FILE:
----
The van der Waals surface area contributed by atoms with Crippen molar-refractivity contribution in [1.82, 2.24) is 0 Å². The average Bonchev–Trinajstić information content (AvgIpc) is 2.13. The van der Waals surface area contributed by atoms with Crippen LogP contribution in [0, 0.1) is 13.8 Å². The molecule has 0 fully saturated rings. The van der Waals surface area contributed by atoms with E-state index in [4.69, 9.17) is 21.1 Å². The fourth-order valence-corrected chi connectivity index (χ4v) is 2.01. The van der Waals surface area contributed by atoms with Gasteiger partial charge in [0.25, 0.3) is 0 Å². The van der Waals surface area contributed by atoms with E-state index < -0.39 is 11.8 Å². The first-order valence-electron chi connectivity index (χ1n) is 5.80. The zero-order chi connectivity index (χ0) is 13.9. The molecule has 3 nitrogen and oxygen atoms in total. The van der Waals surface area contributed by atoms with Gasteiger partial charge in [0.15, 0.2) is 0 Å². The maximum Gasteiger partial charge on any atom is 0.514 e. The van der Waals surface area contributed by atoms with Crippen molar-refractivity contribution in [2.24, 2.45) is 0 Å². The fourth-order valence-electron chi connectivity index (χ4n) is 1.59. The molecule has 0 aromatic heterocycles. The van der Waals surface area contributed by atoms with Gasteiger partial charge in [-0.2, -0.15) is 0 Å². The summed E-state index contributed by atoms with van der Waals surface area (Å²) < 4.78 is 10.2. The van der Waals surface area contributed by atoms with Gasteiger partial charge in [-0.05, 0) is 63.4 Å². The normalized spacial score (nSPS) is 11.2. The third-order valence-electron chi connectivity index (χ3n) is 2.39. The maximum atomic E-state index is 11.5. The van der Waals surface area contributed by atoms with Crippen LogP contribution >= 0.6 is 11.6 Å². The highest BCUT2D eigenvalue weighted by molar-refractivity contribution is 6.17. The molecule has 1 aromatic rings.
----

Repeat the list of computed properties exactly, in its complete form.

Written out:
The van der Waals surface area contributed by atoms with Crippen molar-refractivity contribution in [1.82, 2.24) is 0 Å². The average Bonchev–Trinajstić information content (AvgIpc) is 2.13. The van der Waals surface area contributed by atoms with Crippen LogP contribution in [0, 0.1) is 13.8 Å². The molecule has 0 fully saturated rings. The van der Waals surface area contributed by atoms with E-state index in [4.69, 9.17) is 21.1 Å². The fourth-order valence-corrected chi connectivity index (χ4v) is 2.01. The van der Waals surface area contributed by atoms with Gasteiger partial charge in [0.25, 0.3) is 0 Å². The van der Waals surface area contributed by atoms with E-state index < -0.39 is 11.8 Å². The first-order valence-electron chi connectivity index (χ1n) is 5.80. The zero-order chi connectivity index (χ0) is 13.9. The molecule has 3 nitrogen and oxygen atoms in total. The van der Waals surface area contributed by atoms with Gasteiger partial charge in [0.15, 0.2) is 0 Å². The maximum Gasteiger partial charge on any atom is 0.514 e. The van der Waals surface area contributed by atoms with Crippen molar-refractivity contribution in [2.24, 2.45) is 0 Å². The fourth-order valence-electron chi connectivity index (χ4n) is 1.59. The molecule has 0 aromatic heterocycles. The van der Waals surface area contributed by atoms with Gasteiger partial charge in [-0.2, -0.15) is 0 Å². The summed E-state index contributed by atoms with van der Waals surface area (Å²) < 4.78 is 10.2. The van der Waals surface area contributed by atoms with Gasteiger partial charge in [-0.05, 0) is 63.4 Å². The normalized spacial score (nSPS) is 11.2. The third-order valence-electron chi connectivity index (χ3n) is 2.39. The maximum atomic E-state index is 11.5. The van der Waals surface area contributed by atoms with Crippen LogP contribution >= 0.6 is 11.6 Å². The highest BCUT2D eigenvalue weighted by molar-refractivity contribution is 6.17. The molecule has 1 aromatic rings.